My right hon. Friend and I have regular discussions with Home Office colleagues about a range of issues as they affect Scotland.
I thank the Minister for that answer, but he will be aware that the population of Scotland has now risen for three consecutive years, that the population of Glasgow has risen for two years and that last year the population of Dundee rose for the first time in a generation. Will he and the Secretary of State make representations to the Home Secretary that, no matter what he does in managed migration from the new EU-accession states, he should do nothing that will jeopardise the fragile recovery of Scotland’s population?
The hon. Gentleman mentions the increase in Scotland’s population as though the figures fell out of a clear blue sky without any effort by the Government and the Scottish Executive to bring them about. He should pay tribute to the First Minister for the fresh talent initiative that has helped to attract some of the brightest and best young people to come to study in Scotland and to stay in Scotland. The strength of the Scottish economy, which is benefiting from the strength of the United Kingdom economy, makes Scotland a very attractive place. What would happen if Scotland broke away from the rest of the UK? Can we imagine anybody wanting to come to a Scotland governed by the Scottish National party, as the country would be economically unviable and would not attract any—
When my right hon. Friend the Secretary of State and my hon. Friend discuss immigration with their colleagues, will they seek to ensure that asylum decisions are taken much more quickly? A great deal of distress is caused to families who have put down roots once a decision goes against them. The quicker that asylum decisions are taken, the better.
I entirely agree with my hon. Friend, and the new asylum model is designed to make sure that the initial decision is taken much more quickly and that any appeals that subsequently follow also happen more quickly.
May I make a point that I have made on previous occasions? Our immigration policies will have to be about the economic needs of Scotland as the host country and the UK in general, but asylum policy must never be about that. Asylum policy has to be about whether an individual has a well-founded fear of persecution and we must make that judgment, and make it quickly. If the person meets the criteria, we will welcome them and integrate them into Scottish society. If they do not, they will have to return to the country from which they came.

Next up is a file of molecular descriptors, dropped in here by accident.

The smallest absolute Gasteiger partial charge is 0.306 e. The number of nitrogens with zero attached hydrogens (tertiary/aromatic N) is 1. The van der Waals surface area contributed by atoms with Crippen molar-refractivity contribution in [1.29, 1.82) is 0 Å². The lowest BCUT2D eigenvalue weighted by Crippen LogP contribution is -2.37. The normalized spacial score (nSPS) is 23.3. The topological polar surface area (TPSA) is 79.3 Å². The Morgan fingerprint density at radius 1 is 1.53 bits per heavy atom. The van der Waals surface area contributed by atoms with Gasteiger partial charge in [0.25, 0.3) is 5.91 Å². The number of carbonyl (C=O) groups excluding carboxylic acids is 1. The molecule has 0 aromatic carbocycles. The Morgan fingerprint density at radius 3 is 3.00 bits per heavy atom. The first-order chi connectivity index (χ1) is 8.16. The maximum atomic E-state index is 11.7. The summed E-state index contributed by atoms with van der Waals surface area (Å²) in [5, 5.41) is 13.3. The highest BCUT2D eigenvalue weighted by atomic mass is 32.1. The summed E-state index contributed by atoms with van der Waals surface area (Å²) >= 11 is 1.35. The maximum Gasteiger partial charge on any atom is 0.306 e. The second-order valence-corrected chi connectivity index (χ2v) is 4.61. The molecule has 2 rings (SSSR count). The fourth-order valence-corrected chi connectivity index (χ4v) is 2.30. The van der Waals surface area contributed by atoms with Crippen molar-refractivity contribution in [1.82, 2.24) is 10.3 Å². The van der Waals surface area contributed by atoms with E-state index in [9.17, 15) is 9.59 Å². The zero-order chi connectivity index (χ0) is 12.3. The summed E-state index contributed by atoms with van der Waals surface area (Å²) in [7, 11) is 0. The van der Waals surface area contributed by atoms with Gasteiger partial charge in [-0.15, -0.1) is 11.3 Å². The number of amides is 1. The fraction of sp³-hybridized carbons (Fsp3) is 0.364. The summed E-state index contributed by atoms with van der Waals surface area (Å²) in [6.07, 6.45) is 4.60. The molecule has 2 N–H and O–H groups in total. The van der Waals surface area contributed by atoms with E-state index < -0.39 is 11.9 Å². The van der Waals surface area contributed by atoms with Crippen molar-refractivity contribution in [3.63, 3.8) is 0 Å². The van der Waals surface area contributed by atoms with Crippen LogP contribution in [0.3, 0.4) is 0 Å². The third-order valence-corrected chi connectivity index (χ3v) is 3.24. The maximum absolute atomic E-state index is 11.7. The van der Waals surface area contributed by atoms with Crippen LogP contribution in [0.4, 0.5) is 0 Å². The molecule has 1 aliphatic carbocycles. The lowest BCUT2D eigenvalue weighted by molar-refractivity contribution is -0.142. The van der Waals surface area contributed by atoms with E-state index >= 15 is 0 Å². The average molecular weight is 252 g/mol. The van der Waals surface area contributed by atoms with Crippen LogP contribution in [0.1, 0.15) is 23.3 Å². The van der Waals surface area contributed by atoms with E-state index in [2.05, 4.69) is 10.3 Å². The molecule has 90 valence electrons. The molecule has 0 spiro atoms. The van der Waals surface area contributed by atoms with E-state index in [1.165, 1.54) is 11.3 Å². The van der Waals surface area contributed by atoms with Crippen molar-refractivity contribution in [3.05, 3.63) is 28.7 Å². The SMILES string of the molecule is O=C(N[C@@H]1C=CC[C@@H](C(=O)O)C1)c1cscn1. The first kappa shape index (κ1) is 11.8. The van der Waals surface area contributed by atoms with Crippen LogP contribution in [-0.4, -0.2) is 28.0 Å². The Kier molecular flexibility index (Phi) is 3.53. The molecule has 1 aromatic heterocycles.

Does the Minister acknowledge that immigration into Scotland has been very beneficial right across the economy? Does he accept that those who have come in under the skills initiative and who were given the indication that they would have a right to permanent residence after four years, but who are now being told that they will have to wait five years, have effectively been misled? Will he make representations to the Home Office to make sure that those who applied for a four-year time limit will be allowed to qualify for it?
I do not know the answer to the right hon. Gentleman’s question, but I will certainly look into it on his behalf.
The right hon. Gentleman makes a very serious point. While we welcome immigrants to Scotland, we have the right to specify the particular skills that we wish to come to the UK in general. That is what the managed migration policy and a points-based migration policy are about, so that we can have an independent body that recommends what the skills needs of the UK are and then respond to that. I will get back to him on the particular point he mentions.